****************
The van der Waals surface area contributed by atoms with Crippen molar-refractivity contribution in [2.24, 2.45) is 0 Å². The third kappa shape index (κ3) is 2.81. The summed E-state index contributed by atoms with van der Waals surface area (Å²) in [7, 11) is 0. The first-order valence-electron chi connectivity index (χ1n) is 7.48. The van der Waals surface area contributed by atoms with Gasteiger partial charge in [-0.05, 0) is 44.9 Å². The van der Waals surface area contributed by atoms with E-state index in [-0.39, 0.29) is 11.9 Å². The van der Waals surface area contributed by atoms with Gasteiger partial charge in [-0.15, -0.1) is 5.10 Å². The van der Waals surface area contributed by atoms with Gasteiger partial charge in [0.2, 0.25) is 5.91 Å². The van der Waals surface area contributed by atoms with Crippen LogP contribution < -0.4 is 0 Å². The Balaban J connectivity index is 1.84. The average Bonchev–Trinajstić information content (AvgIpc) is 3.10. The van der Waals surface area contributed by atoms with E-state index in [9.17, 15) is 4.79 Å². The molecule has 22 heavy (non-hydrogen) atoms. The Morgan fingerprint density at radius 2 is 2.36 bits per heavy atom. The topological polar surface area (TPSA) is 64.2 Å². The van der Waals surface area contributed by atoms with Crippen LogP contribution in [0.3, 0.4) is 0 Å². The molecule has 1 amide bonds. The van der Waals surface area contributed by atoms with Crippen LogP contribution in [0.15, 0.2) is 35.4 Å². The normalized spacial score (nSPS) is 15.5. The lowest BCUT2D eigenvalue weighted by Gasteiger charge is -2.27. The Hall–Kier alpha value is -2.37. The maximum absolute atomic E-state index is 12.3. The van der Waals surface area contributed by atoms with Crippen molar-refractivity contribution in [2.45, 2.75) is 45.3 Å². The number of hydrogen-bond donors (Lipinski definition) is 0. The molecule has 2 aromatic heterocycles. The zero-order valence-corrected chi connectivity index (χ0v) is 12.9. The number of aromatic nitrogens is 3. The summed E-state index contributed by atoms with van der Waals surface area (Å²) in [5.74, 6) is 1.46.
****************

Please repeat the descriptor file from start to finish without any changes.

The van der Waals surface area contributed by atoms with Crippen molar-refractivity contribution in [2.24, 2.45) is 0 Å². The third kappa shape index (κ3) is 2.81. The summed E-state index contributed by atoms with van der Waals surface area (Å²) in [7, 11) is 0. The first-order valence-electron chi connectivity index (χ1n) is 7.48. The van der Waals surface area contributed by atoms with Gasteiger partial charge in [-0.05, 0) is 44.9 Å². The van der Waals surface area contributed by atoms with E-state index in [-0.39, 0.29) is 11.9 Å². The van der Waals surface area contributed by atoms with Gasteiger partial charge in [-0.15, -0.1) is 5.10 Å². The van der Waals surface area contributed by atoms with Gasteiger partial charge in [0.2, 0.25) is 5.91 Å². The van der Waals surface area contributed by atoms with Crippen LogP contribution < -0.4 is 0 Å². The Balaban J connectivity index is 1.84. The average Bonchev–Trinajstić information content (AvgIpc) is 3.10. The van der Waals surface area contributed by atoms with E-state index in [9.17, 15) is 4.79 Å². The molecule has 22 heavy (non-hydrogen) atoms. The Morgan fingerprint density at radius 2 is 2.36 bits per heavy atom. The topological polar surface area (TPSA) is 64.2 Å². The van der Waals surface area contributed by atoms with Crippen LogP contribution in [0.3, 0.4) is 0 Å². The molecule has 1 amide bonds. The van der Waals surface area contributed by atoms with Crippen LogP contribution in [0.15, 0.2) is 35.4 Å². The normalized spacial score (nSPS) is 15.5. The lowest BCUT2D eigenvalue weighted by Gasteiger charge is -2.27. The Hall–Kier alpha value is -2.37. The maximum absolute atomic E-state index is 12.3. The van der Waals surface area contributed by atoms with Crippen molar-refractivity contribution in [2.45, 2.75) is 45.3 Å². The number of hydrogen-bond donors (Lipinski definition) is 0. The molecule has 2 aromatic heterocycles. The zero-order valence-corrected chi connectivity index (χ0v) is 12.9. The number of aromatic nitrogens is 3. The summed E-state index contributed by atoms with van der Waals surface area (Å²) in [5.74, 6) is 1.46.